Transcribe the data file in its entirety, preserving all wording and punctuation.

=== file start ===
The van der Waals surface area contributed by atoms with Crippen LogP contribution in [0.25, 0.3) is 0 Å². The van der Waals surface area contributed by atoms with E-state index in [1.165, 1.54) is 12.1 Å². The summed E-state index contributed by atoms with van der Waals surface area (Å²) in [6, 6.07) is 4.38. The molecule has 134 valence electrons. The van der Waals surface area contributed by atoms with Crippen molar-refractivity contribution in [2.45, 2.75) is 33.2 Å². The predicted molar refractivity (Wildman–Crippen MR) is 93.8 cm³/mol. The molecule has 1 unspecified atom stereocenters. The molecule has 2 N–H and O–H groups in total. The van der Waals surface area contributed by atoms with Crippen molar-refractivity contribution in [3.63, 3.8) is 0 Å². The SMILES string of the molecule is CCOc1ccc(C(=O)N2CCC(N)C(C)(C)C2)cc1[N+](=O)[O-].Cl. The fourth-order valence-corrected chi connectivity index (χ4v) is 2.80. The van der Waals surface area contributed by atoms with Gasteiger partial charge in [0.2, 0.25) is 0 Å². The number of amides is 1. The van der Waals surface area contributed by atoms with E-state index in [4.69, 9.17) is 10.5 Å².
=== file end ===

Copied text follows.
The van der Waals surface area contributed by atoms with Crippen LogP contribution in [0.25, 0.3) is 0 Å². The van der Waals surface area contributed by atoms with E-state index in [1.165, 1.54) is 12.1 Å². The summed E-state index contributed by atoms with van der Waals surface area (Å²) in [6, 6.07) is 4.38. The molecule has 134 valence electrons. The van der Waals surface area contributed by atoms with Crippen molar-refractivity contribution in [2.45, 2.75) is 33.2 Å². The predicted molar refractivity (Wildman–Crippen MR) is 93.8 cm³/mol. The molecule has 1 unspecified atom stereocenters. The molecule has 2 N–H and O–H groups in total. The van der Waals surface area contributed by atoms with Crippen molar-refractivity contribution in [3.63, 3.8) is 0 Å². The SMILES string of the molecule is CCOc1ccc(C(=O)N2CCC(N)C(C)(C)C2)cc1[N+](=O)[O-].Cl. The fourth-order valence-corrected chi connectivity index (χ4v) is 2.80. The van der Waals surface area contributed by atoms with Gasteiger partial charge in [0.2, 0.25) is 0 Å². The number of amides is 1. The van der Waals surface area contributed by atoms with E-state index in [4.69, 9.17) is 10.5 Å².